Both of you are making valid, and interesting points. I have a few light things to add....
1) Re: Taking action, not taking action.
It was mentioned previously by the two of you that America has acted in both ways in the past.
America was isolationist in their views in the first 1/3 of the 20th century. That is NOT the same as neutral. Isolationist views were imbedded in the US's creed from it's inception. The point of making a 'brave NEW WORLD' was to say the hell with the 'OLD WORLD'. The US was NOT neutral, they were only looking out for themselves (with no fault towards them) until FDR decided to change that, with America's new found power after the reconstuction in the 1920's. This change from Isolationism to Political and Militaristic Activism mirrors the change in the nation itself. Today, the US is partaking in it's role as a Political and Militaristic Activist, as established in it's foreign policy.*
2) The Constitutional Debate
The important thing to remember (as with all dealings with political history) is the context in which it was declared. Again, in the late 1770's and early 1780's the United States was a place where free assemblies could be legally put down by the King's troops through violence. (Ie: The Boston Massacre**)
What men like Jefferson and Danton(Delcaration of the Rights of Man and Citizen: France Constitution, 1790) wanted was the right to assemble freely without persecution from the KING. And they weren't even thinking of things like the Million Man March, they were thinking more in terms of 6 guys talking politics at a bar, which was at that point in time, extremely illegal.
Both never intended for such rallies as the one in downtown Toronto on the 30th, and as a result, constitutions are EXTREMELY 'grey' in the application of their meaning today.
3) Personal Opinions:
The next time I'm heading down to the bus station at Bay and Dundas, and I miss my bus because of a bunch of retards protesting about something they can't change, I'm going to kill someone.
If you're mad about something, that's your right. If you want to show that you're mad about something, that's your right. If you want to show that you're mad about something, and that show interferes with my life, that's where I get pissed off. I allow you your own life, you allow me mine. That 'assemby' did not allow me mine, and all those people are responsible for it.
I have one part red and white, and one part red, white and blue running through my viens. I'm sensitive and appreciating of both sides. Ultimately, I'm looking out for myself. Whatever happens from this, I can't tell. But if my life's better because the United States is oppressing another dinky little country 10000 miles away, that's find by me.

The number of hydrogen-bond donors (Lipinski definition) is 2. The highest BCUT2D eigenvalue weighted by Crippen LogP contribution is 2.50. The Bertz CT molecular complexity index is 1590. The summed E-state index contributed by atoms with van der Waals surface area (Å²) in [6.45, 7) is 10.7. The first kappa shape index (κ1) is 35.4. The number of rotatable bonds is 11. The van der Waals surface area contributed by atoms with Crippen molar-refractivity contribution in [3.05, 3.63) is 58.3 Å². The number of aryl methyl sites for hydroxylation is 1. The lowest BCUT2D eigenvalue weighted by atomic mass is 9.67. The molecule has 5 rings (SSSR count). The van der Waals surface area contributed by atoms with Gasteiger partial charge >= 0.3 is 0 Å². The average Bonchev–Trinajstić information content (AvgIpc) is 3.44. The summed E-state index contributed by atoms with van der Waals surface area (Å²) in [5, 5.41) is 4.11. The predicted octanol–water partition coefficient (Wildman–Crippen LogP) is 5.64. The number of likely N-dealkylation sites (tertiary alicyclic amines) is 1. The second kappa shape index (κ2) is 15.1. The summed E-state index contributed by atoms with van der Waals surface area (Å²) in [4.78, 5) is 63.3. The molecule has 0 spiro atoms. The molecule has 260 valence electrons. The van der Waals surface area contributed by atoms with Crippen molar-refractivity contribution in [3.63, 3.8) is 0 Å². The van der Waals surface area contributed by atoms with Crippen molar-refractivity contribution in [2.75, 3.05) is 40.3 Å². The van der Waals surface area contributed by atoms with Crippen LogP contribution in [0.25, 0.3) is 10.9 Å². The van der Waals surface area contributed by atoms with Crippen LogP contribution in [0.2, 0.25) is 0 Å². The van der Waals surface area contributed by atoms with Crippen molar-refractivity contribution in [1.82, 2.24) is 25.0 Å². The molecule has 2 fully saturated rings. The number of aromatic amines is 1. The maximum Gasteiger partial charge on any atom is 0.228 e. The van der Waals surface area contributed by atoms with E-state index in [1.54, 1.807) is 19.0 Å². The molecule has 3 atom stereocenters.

And for those of you that care: Authoritative References!!!
* Dr. Ricard Hoffstader, American Political Tradition, and the Men who Made it. Banbury Books, London.
**Dr. William Wheeler, Discovering the American Past Volume 1, 5th Edition. Houghton Company, Boston.
Random sidenote from Tragic:
The Presidential Prayer Club for Kids. I swear to god, you couldn't make this sort of thing up if you tried...
shhh - don't tell the kids that National Council of Churches and the Pope are against war. And whatever you do, don't let the kids know that the top US brass are banned from visiting the birthplace of Christ.
:end of random sidenote.
Random sidenote is part of a complete breakfast
a) Oregon bill. [opinion]It'll never pass, and if it does, it'll never stand up in the Supreme Court. Yes - it is way to vague, and no feelings of national patriotism will allow that bill to stand as is. It must be rewritten. [/opinion]
b) Patriot II. I need to research a rebutal. Please remind me if I forget to post something about it.
c) Kurds. Excuse or not, WHO CARES!!!! It was a crappy foreign policy before. Should we continue to allow such things to happen? And unless you can find otherwise, I cannot find a statement from Canada or other countries concerning the Kurd killing back in the late 80's. I would be curious to see what Canada's response was. And if they were against it, so be it. I'll eat my words (and wash it down with a Dundee's Honey Brown ).
d) St Louis. You said "US could have accepted them on humanitarian grounds but choose not to do so. I never stated what Canada's actions were." What were Canada's reason? We can't seem to find any, so we have to assume the reason Canada turned away the boat was the same reason we turned away the boat. Because we did it first makes us the bigger jerks? Both countries are to shame for doing that. A simple head nod will tell me you agree.
e) Spies. You put a link up from an EZBoard as your proof? At least you could have linked here. Geeez.
And we spied. Every nation spies on the next. Like this, this, and this.